I recently wrote an article about Carleton Mitchell for our yacht club magazine. He was one of the preeminent ocean racers of the post-war sailing world, remembered as one of the best ocean racers of his generation. A long-time resident of Annapolis, he was known for his preparedness and absolute attention to detail.
Mitchell is best remembered as the only skipper ever to win three consecutive Bermuda races in the same boat, a 635-mile ocean race from Newport to Bermuda. His first win was in 1956, beating a fleet of larger, faster boats on corrected time with his 38-foot Finisterre. His second win in 1958 was incredible in that he beat a fleet of 130 boats. And in 1960, he won a third time, proving it was no fluke or simple luck.
Finisterre was designed specifically for Mitchell as a cruising boat by Sparkman and Stevens, and it was to become one of the most significant sailing yacht designs of the 20th century.
But it was way more than the boat that gave him three consecutive victories. It was his outstanding preparedness and taking care of even the smallest of details. One journalist noted the general chaos of last-minute activity everywhere on the Newport docks in the days before the start of the race…with the sole exception of Finisterre, sitting quietly in her slip, everything neatly folded and coiled, totally prepared.
Such preparation was the hallmark of Carleton Mitchell.
He also took great pains to learn from every mistake, carefully analyzing what went wrong, the mistakes and bad decisions. He carefully wrote his conclusions in a notebook, which helped guide him to victory. I presented those maxims in my article, as they are as valid today as they were years ago.
But what I want to share today was his philosophy of sailing and the mindset of being on the ocean. In his book, Passage East, Mitchell wrote:
“Here we are, nine men, driving a fragile complex of wood, metal and cloth through driving rain and building sea, a thousand miles from the nearest harbor; no one to see or admire or applaud; no one to help if our temerity ends in disaster. We are driven by our own compulsions, each personal and secret, so nebulous we probably could not express them to our mates if we tried. But in our own way, we are about as dedicated as it is possible for men to be.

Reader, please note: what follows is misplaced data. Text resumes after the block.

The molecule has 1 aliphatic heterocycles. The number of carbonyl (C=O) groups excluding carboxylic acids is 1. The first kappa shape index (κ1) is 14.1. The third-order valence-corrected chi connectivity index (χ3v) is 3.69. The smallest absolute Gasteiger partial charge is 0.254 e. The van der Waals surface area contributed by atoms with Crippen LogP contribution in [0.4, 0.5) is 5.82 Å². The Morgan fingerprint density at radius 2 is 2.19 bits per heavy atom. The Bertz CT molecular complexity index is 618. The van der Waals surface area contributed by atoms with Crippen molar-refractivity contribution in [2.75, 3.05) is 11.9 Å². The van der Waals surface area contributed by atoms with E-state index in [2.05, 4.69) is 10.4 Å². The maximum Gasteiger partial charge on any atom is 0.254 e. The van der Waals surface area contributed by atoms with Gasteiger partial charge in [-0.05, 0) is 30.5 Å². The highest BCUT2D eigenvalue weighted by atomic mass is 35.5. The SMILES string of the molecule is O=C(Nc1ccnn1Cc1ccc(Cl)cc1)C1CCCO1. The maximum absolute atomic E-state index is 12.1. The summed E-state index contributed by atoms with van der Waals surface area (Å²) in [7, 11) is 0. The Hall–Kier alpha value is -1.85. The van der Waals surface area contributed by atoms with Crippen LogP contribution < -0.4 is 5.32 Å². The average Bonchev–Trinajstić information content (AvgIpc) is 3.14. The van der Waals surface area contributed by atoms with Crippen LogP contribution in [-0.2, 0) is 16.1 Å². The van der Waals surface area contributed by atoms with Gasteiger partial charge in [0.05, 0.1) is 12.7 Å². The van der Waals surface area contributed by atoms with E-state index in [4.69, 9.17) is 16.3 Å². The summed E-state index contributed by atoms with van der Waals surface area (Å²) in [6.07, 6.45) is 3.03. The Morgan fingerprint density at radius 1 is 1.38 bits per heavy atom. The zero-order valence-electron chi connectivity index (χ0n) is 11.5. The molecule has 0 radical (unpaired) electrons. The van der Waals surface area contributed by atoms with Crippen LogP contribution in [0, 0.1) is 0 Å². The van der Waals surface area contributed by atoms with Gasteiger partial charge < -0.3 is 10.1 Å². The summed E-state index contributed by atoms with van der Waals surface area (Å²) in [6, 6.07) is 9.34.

“No 20th-century man can really escape, but a boat gives a man the opportunity to get away from the turmoil and into direct contact with nature. Somehow the detached life on the sea gives me the ability to think. It’s a life of action, yet contemplation. To desire nothing beyond what you have is surely happiness. Aboard a boat, it is frequently possible to achieve just that.”
Carleton Mitchell was also an avid cruiser, and he once remarked that he cruised 10 miles for every mile of racing. He bought a Grand Banks 42 trawler in the ‘60s and later introduced many to the benefits and comforts of a modern trawler by writing six books of his travels. He owned several more larger trawler yachts in his life, and lived on a houseboat in his later years.
He passed away in 2007 at the age of 96. I would have liked to have met Carleton Mitchell. The head of Mystic Seaport Museum’s Collections and Resources told me she worked many years with “Mitch,” as they processed his large collection of files and photography donated to the Museum. She said he was a real gentlemen and a great guy.
Have a great week, everyone, and let the holiday season begin!